What was the message—when the winged Messenger, Mercury—entered its-retrograde shadow just as NASA’s Messenger entered this planet’s orbit? And what should we make of the first close-ups of Mercury’s surface being released on the very day the planet stationed retrograde?
Of the gods, Mercury is the most clever and nimble, an artist of intricate puzzles. Perhaps he knows we’ve named his craters for artists, musicians and writers; he released his photos as Earth was entering a Pisces Moon (the sign of photography, art and symphonies). What was that bright spot on his very first photo? The Debussy crater. Does Mercury have a special relationship with this gifted composer? Of course! Rising with the Sun on the eastern horizon just after Debussy was born, Mercury is strong in his own sign in this chart.
Mercury’s retrograde is traditionally seen as a time of snafus and mechanical breakdowns, but NASA’s engineers checked the Messenger craft carefully before turning on its instruments: everything worked! I’ve had this argument with colleagues for years: I’ve noticed that a lot does work during the retrograde. And it seems that Mercury may have chosen this moment to give us both a new view of his surface—and of retrogrades. At least—to allow in his Mercurial way—that at the same time unexpected problems can occur so can unexpected miracles.
Mercury retrogrades occur three times a year, but at least one of those will be what I call a “fix-it” retrograde. Just as the name implies, this retrograde allows us to fix many critical problems we’ve collected in the preceding weeks. It’s as though the universe floats a “to do” list into our hands and we discover an easier momentum to tackle its projects. We take advantage of the “redo, rethink, rework, repair” promise of the time.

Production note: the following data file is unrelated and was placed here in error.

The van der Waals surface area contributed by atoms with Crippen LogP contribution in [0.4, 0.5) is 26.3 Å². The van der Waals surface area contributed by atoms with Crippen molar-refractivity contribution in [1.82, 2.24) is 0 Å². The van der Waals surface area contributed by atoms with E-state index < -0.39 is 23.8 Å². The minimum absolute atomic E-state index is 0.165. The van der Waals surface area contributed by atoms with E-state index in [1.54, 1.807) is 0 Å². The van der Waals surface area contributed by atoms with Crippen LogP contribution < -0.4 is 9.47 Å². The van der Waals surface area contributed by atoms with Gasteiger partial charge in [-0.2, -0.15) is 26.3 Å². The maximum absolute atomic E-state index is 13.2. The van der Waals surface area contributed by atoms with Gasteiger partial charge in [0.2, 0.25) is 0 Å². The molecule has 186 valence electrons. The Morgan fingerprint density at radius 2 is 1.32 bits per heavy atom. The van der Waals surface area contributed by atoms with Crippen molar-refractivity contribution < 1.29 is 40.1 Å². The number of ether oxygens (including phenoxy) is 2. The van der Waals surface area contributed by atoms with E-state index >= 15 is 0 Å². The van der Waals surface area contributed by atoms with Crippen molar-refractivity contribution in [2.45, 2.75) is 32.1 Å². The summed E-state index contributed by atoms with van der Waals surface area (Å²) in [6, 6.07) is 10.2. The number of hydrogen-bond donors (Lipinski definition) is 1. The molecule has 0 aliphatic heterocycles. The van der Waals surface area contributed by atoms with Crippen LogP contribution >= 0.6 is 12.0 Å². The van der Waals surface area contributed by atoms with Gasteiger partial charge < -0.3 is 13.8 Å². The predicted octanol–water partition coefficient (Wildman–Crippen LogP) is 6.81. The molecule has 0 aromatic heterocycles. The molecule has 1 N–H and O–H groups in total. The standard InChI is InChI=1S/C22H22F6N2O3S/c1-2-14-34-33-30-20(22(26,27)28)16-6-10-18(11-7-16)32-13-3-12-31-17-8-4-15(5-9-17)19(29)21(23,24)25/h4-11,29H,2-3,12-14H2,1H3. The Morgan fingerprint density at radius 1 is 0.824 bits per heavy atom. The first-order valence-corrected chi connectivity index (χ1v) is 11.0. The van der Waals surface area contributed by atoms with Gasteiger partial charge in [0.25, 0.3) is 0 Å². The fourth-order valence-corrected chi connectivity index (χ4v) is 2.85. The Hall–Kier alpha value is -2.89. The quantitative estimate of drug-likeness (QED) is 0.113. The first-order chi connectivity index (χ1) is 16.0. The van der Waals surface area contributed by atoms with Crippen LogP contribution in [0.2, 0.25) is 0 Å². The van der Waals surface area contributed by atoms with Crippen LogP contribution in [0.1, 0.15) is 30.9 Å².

Our brains usually want to drift and dream during Mercury’s retrograde. That’s why they don’t pay attention to details, which is what creates many of our frustrating retrograde moments. Yet with Mercury in quick-paced Aries now (along with five other planets!), there’s just too much energy to pause in the usual retrograde way. What’s more, Saturn is opposite the cluster of Aries planets. If we don’t direct energy carefully, he will call us to account! So how can we best use this “fix it” retrograde to actually fix things?
Let’s take our cue from NASA’s Messenger. In order to enter Mercury’s orbit—so close to the stronger gravitational pull of the Sun and without any atmosphere to slow itself down—the space craft had to perform a clever slow burn, so it could be captured by Mercury’s gravity. Perhaps in the whirling universe of your own life, there’s a particular way you could slow down, in the proximity of your problems; let their gravity pull you into their orbit. Once there, check your plan, get focused, and turn on the juice.